Wednesday, February 3, 2010

review: Los Campesinos! Romance is Boring

(Ed. note: Give a hearty handclap of intro to Quentin Kenny. Hopefully he'll appear around here more often than not. Follow him on Twitter here. Also, remember that time Los Campesinos! called us out on Twitter???)

Los Campesinos!
Romance is Boring
Arts & Crafts, 2010
Review by Quentin Kenny

Los Campesinos!: "There Are Listed Buildings"

Los Campesinos!: "The Sea Is A Good Place To Think of The Future"

This one is simple really: if you liked Los Campesinos! before, then you’ll like their newest, Romance is Boring. Probably a lot. Probably more with each listen. And if you didn’t like them before, this record isn’t going to change your mind. Yeah, that’s a mindless way to start a review (hey, it’s my first day here!) but the sentiment behind it feels oddly foreign in a scene where young artists reach levels of popularity incongruous with their level of experience or talent.

Undoubtedly, there’s growth and maturity and an expansion of sound on Romance is Boring, but those things that define why you feel the way you do about the family Campesinos are still present as well and once again those are the things that stand out. There's the overblown relationship drama, which lends itself to visions of kids using his own lyrics for the sort of bathroom scribblings Gareth himself decries on "We've Got Your Back." There are the accompanying explosions of sound that play like freak-outs, often before leading into massive multi-voiced harmonies.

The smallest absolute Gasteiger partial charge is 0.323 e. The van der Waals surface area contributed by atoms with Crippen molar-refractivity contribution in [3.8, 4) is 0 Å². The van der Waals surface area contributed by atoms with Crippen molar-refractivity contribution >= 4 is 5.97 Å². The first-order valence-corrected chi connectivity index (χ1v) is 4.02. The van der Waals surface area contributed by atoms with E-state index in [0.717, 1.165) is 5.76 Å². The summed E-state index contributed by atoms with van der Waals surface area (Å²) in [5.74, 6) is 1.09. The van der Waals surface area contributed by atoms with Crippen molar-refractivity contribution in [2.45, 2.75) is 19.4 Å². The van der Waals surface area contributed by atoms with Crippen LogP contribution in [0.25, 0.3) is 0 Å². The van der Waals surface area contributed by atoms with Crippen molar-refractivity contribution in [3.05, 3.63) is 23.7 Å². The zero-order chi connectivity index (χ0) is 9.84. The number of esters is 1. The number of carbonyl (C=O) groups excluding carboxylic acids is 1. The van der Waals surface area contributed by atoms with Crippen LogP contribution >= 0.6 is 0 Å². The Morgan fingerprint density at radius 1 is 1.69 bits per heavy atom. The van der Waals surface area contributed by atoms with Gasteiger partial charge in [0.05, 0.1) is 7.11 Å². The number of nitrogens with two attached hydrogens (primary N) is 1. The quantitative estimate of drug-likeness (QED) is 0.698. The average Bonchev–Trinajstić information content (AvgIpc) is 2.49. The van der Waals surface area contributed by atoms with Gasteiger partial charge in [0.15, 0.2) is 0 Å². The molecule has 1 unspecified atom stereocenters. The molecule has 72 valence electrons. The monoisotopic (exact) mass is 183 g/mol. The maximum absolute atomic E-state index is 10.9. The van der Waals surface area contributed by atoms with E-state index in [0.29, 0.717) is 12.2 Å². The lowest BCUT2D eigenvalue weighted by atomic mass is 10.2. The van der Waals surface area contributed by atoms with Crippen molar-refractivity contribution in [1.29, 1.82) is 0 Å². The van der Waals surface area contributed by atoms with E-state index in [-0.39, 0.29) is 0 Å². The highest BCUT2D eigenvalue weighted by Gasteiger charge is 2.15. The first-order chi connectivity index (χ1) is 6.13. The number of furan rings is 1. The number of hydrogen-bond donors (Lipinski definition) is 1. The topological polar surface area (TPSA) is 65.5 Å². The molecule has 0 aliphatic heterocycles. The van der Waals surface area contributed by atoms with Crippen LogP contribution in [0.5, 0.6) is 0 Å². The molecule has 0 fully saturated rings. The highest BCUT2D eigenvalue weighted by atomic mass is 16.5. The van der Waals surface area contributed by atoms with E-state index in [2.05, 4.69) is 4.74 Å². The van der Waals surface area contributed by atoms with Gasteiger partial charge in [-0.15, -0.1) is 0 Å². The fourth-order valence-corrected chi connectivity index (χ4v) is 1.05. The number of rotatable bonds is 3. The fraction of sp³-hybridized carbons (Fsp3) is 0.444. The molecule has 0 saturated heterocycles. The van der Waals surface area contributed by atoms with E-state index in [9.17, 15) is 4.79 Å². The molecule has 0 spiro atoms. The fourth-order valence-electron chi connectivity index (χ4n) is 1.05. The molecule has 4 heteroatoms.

Underneath it all still bubbles that domineering sense of emotion, ready to detonate at any time. And it's those moments that keep alive the band-despised notion that their music is "twee." (ed: see Twitter intro reference). The label no longer truly fits, but that doesn't make it any easier to ignore.

Amidst all that which reads and can sound like frivolity though, it’s tough to shake the impression that these guys know precisely what they’re doing. Or that what might come across as cacophony is instead quite calculated and reveals only and exactly what the band desires.

Halfway through the great opener, “In Media Res”, there’s a breakdown that does nothing if not reinforce the fact that these kids know more about their influences than I’ll ever begin to comprehend about those same bands. And there’s a subtlety of experience, manifest in how Gareth switches up the cadence in using “inevitably” during the choruses to the immediate favorite “Straight in at 101.”

Unsurprisingly, near every song has at least one of those trademark moments that cause goosebumps. It might come immediately after or during one of those eruptions, but it always demands to be replayed, sung along with at max volume, lingering hours after the stereo has been turned off as you realize you're still humming it. Moments such as the aforementioned breakdown in the opener, the opening plea of “Straight in at 101”, the gang vocals that close the record, or essentially any time a female voice emerges.

Those moments are everywhere and they raise up songs that heretofore felt throwaway. They are the comedown after the blast, but in that composure lies the true vitality of the song. So maybe it isn't necessary that Los Campesinos! always have a method behind their supposed madness, they certainly know how to throw 30 seconds together to make the question inconsequential.

Much has been made, and justifiably so, about Romance is Boring being the third album in 18 months for the band. The more important idea therein may be the rarity of any band making music this fun, this good, and this uncompromisingly emotional so consistently.

Hyperbole and affability aside, Los Campesinos! and their sound continue to grow. And by now, you’re either with them or you’re missing out.

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